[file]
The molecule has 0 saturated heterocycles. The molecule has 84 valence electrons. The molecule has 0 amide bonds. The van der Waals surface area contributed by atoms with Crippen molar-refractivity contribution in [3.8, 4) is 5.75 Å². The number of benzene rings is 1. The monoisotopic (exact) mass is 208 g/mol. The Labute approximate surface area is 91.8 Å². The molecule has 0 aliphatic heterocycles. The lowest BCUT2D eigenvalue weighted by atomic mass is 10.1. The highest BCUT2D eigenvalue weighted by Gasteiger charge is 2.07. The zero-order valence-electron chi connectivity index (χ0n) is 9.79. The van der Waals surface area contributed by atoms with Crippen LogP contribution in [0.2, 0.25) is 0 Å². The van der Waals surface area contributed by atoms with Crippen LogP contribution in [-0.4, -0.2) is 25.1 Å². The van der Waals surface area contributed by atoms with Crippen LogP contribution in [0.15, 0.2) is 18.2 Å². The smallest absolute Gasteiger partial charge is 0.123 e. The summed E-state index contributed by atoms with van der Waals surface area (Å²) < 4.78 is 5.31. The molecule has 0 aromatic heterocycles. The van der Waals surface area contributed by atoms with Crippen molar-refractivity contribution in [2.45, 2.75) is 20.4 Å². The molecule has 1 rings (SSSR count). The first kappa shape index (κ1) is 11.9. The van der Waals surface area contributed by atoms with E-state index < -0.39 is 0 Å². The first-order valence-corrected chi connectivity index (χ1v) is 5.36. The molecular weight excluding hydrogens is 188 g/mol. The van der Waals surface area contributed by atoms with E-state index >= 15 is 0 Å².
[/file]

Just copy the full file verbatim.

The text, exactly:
The molecule has 0 saturated heterocycles. The molecule has 84 valence electrons. The molecule has 0 amide bonds. The van der Waals surface area contributed by atoms with Crippen molar-refractivity contribution in [3.8, 4) is 5.75 Å². The number of benzene rings is 1. The monoisotopic (exact) mass is 208 g/mol. The Labute approximate surface area is 91.8 Å². The molecule has 0 aliphatic heterocycles. The lowest BCUT2D eigenvalue weighted by atomic mass is 10.1. The highest BCUT2D eigenvalue weighted by Gasteiger charge is 2.07. The zero-order valence-electron chi connectivity index (χ0n) is 9.79. The van der Waals surface area contributed by atoms with Crippen LogP contribution in [0.2, 0.25) is 0 Å². The van der Waals surface area contributed by atoms with Crippen LogP contribution in [-0.4, -0.2) is 25.1 Å². The van der Waals surface area contributed by atoms with Crippen LogP contribution in [0.15, 0.2) is 18.2 Å². The smallest absolute Gasteiger partial charge is 0.123 e. The summed E-state index contributed by atoms with van der Waals surface area (Å²) < 4.78 is 5.31. The molecule has 0 aromatic heterocycles. The van der Waals surface area contributed by atoms with Crippen molar-refractivity contribution in [2.45, 2.75) is 20.4 Å². The molecule has 1 rings (SSSR count). The first kappa shape index (κ1) is 11.9. The van der Waals surface area contributed by atoms with E-state index < -0.39 is 0 Å². The first-order valence-corrected chi connectivity index (χ1v) is 5.36. The molecular weight excluding hydrogens is 188 g/mol. The van der Waals surface area contributed by atoms with E-state index >= 15 is 0 Å².